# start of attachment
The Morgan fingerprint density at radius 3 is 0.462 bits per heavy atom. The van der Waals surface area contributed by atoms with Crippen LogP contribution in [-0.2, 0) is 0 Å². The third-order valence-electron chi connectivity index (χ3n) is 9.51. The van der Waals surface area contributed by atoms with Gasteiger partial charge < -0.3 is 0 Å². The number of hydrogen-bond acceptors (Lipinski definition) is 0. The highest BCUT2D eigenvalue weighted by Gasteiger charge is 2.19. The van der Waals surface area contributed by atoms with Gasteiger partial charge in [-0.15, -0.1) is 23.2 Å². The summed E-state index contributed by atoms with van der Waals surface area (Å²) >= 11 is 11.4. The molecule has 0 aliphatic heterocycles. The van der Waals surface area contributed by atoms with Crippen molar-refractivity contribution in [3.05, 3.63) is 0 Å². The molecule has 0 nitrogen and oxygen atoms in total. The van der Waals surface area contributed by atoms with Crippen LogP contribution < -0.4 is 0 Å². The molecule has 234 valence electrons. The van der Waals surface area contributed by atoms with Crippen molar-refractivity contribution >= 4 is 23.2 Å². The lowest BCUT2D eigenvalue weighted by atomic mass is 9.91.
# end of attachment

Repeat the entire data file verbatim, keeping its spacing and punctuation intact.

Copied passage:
The Morgan fingerprint density at radius 3 is 0.462 bits per heavy atom. The van der Waals surface area contributed by atoms with Crippen LogP contribution in [-0.2, 0) is 0 Å². The third-order valence-electron chi connectivity index (χ3n) is 9.51. The van der Waals surface area contributed by atoms with Gasteiger partial charge < -0.3 is 0 Å². The number of hydrogen-bond acceptors (Lipinski definition) is 0. The highest BCUT2D eigenvalue weighted by Gasteiger charge is 2.19. The van der Waals surface area contributed by atoms with Gasteiger partial charge in [-0.15, -0.1) is 23.2 Å². The summed E-state index contributed by atoms with van der Waals surface area (Å²) >= 11 is 11.4. The molecule has 0 aliphatic heterocycles. The van der Waals surface area contributed by atoms with Crippen molar-refractivity contribution in [3.05, 3.63) is 0 Å². The molecule has 0 nitrogen and oxygen atoms in total. The van der Waals surface area contributed by atoms with Crippen LogP contribution < -0.4 is 0 Å². The molecule has 234 valence electrons. The van der Waals surface area contributed by atoms with Crippen molar-refractivity contribution >= 4 is 23.2 Å². The lowest BCUT2D eigenvalue weighted by atomic mass is 9.91.